Talk ain't cheap

A high-class stripper confesses the secrets of her loquacious profession.

By Courtney Weaver
Published April 15, 1998 7:00PM (EDT)

There are some women that have always reminded me of fruit. Luscious, fragrant, a glossy sheen and smooth skin -- all ripe for plucking or sucking or biting. Penny was one them, but Vickie outshone her by a mile. Penny was a mere banana compared to the sweet, firm juiciness of Vickie. She even smelled like overripe strawberries.

I heard Vickie before I ever saw her in the flesh. She regularly clomped in at 5:30 a.m. in huge platforms, up the wooden stairs of Q's apartment building, strode right past our sleeping heads, separated by a mere tissue-paper thin wall, then banged her apartment door shut. He was used to Vickie's hours and didn't even stir; I, on the other hand, would wake up irritably, then spend the next few hours wondering just what Vickie did that brought her home at such an absurd time, in such absurd shoes.

The first time I met her, she'd come over to return his vacuum cleaner. We all stood in the kitchen and debated the merits of upright vs. floor models. "At least I should get a DustBuster," she sighed. She was wearing a tiny tank top that grazed the top of her abdomen, and baggy sweat pants. Her hair was piled on her head and she wore no makeup.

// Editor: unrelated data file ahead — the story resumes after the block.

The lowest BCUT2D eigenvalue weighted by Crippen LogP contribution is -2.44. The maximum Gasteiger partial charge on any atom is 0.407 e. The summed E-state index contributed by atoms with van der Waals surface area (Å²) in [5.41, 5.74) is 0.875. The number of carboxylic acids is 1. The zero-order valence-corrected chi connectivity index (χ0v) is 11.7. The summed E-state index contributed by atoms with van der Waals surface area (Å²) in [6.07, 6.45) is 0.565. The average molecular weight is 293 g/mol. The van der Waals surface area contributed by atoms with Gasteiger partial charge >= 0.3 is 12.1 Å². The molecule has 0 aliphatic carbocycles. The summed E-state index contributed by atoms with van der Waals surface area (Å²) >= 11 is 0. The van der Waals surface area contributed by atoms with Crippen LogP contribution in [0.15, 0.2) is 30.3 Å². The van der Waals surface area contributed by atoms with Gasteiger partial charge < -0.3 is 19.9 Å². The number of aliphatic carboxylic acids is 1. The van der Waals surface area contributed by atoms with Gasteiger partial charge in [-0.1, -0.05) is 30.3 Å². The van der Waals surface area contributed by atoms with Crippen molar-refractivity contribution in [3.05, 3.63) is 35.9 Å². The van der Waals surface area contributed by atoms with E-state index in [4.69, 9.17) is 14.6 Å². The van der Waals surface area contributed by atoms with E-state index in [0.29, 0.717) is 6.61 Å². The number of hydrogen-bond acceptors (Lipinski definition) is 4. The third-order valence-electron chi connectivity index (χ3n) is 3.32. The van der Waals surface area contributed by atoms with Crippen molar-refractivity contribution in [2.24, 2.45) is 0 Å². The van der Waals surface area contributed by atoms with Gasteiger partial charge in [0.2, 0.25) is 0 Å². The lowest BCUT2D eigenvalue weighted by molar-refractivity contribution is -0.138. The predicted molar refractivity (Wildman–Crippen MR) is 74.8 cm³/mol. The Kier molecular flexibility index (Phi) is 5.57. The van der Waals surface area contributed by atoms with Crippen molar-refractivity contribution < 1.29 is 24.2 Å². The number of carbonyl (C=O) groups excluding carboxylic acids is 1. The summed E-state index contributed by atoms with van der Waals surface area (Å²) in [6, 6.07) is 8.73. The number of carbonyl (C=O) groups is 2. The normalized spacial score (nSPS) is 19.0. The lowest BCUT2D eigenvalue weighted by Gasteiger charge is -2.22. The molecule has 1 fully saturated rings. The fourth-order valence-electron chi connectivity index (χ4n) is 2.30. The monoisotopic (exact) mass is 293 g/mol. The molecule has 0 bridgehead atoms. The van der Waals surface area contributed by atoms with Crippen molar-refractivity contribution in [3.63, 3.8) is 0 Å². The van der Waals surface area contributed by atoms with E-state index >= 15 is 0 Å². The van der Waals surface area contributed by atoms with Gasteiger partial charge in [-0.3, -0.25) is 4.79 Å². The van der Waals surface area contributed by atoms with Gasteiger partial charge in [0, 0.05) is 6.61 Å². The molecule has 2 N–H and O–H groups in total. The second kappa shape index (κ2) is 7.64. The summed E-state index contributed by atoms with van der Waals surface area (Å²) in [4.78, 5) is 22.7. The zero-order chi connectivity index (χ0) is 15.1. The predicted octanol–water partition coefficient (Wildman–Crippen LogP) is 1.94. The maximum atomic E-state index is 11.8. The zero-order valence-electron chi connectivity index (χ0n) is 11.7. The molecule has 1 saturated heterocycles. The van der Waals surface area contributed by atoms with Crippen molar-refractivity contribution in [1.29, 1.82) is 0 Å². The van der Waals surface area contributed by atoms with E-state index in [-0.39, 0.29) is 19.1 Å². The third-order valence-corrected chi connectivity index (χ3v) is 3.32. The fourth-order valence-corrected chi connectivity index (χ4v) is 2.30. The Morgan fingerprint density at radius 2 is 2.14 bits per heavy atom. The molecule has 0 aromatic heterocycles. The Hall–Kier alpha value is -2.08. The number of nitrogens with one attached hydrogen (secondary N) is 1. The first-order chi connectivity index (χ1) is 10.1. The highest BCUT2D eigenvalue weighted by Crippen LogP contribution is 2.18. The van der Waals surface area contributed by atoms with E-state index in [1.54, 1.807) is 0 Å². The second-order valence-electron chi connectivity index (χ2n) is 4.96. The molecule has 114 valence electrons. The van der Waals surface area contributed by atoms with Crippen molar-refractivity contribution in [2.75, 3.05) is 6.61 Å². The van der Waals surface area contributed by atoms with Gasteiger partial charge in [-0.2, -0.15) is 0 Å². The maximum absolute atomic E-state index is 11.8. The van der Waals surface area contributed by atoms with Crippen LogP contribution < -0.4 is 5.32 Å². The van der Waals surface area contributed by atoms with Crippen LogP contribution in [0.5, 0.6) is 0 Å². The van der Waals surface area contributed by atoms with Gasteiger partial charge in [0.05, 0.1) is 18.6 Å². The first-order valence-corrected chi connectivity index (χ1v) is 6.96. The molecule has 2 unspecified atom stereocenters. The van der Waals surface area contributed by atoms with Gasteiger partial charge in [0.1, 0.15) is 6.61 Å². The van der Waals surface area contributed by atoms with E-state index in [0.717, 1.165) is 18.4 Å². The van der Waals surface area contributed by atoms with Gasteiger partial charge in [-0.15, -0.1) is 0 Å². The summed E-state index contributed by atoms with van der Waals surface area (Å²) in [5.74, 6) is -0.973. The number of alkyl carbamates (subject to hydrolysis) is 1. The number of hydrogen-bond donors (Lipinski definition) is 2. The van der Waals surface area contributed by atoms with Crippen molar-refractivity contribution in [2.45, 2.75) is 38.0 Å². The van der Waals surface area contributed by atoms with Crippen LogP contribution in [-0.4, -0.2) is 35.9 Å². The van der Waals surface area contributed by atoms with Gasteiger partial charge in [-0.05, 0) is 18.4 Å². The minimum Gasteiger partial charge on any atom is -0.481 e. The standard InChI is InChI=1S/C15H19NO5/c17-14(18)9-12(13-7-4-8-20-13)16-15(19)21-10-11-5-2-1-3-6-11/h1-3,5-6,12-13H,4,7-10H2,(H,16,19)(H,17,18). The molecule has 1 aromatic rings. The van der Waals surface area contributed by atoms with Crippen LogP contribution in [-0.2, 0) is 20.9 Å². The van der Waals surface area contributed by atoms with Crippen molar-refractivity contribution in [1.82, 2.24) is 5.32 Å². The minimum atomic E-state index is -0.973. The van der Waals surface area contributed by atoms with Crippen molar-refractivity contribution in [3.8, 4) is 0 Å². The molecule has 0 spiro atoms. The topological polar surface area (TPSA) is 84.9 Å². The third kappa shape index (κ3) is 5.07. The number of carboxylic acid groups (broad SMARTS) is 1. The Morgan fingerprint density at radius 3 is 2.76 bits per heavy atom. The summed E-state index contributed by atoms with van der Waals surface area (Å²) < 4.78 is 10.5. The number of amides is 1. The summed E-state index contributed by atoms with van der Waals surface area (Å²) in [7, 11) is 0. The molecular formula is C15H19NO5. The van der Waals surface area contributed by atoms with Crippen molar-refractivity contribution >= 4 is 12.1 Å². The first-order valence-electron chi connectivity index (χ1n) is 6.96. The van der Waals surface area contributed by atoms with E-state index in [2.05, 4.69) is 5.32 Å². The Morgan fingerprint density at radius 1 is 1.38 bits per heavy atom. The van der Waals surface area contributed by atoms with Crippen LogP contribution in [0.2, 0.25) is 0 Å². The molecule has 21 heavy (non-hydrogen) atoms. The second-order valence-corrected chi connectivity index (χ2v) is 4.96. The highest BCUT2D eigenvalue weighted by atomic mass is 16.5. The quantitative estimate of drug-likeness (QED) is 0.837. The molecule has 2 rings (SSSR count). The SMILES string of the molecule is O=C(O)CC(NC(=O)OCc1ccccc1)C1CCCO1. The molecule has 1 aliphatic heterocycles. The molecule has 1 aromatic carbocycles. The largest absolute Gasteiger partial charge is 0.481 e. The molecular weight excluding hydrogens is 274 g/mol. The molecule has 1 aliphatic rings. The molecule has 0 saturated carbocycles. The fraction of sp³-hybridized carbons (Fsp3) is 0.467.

I realized I was intensely aware of her breasts: They were high, pert, not particularly big, but just so right there. Her little undershirt was simply a thin sheath, a millimeter of fabric barely containing the two perfect orbs that it seemed should rightfully be released. I glanced over at Q. I could tell he was struggling not to stare. Instead we both concentrated intensely on Vickie's frown. She was disturbed at the prospect of having to go to a mall to find a Target.

"She's a stripper," he said after she left. "I forgot to tell you that. I ran into her the other day. She said something like, 'Oh God, I'm so tired after turning all these tricks.'"

"Whoa, whoa." I put up my hand. Not that this news surprised me about Vickie. She had such raw sensuality it would be sheer stupidity on her part not to cash in on it. But I had so many questions I didn't know where to start. "First off, strippers don't turn tricks. That would mean she's a hooker. And secondly, where does she work?"

"I don't know." He shrugged. "I didn't think it would be polite to ask."

"Oh, for heaven's sake." I rolled my eyes. These freshly immigrated Celts were good for many things but investigative research on the sex industry was not one of them.

"Well, you go ask her," he said, waving his hand. "She knows you're a writer. It'd be different for you to talk to her about it than me."

He did have a point. "I don't mean to bother you," I began after Vickie had answered her door and seemed unsurprised to see me standing there again. A waft of sandalwood incense floated into the hall, and I realized I had prepared no good excuse to pester the poor woman.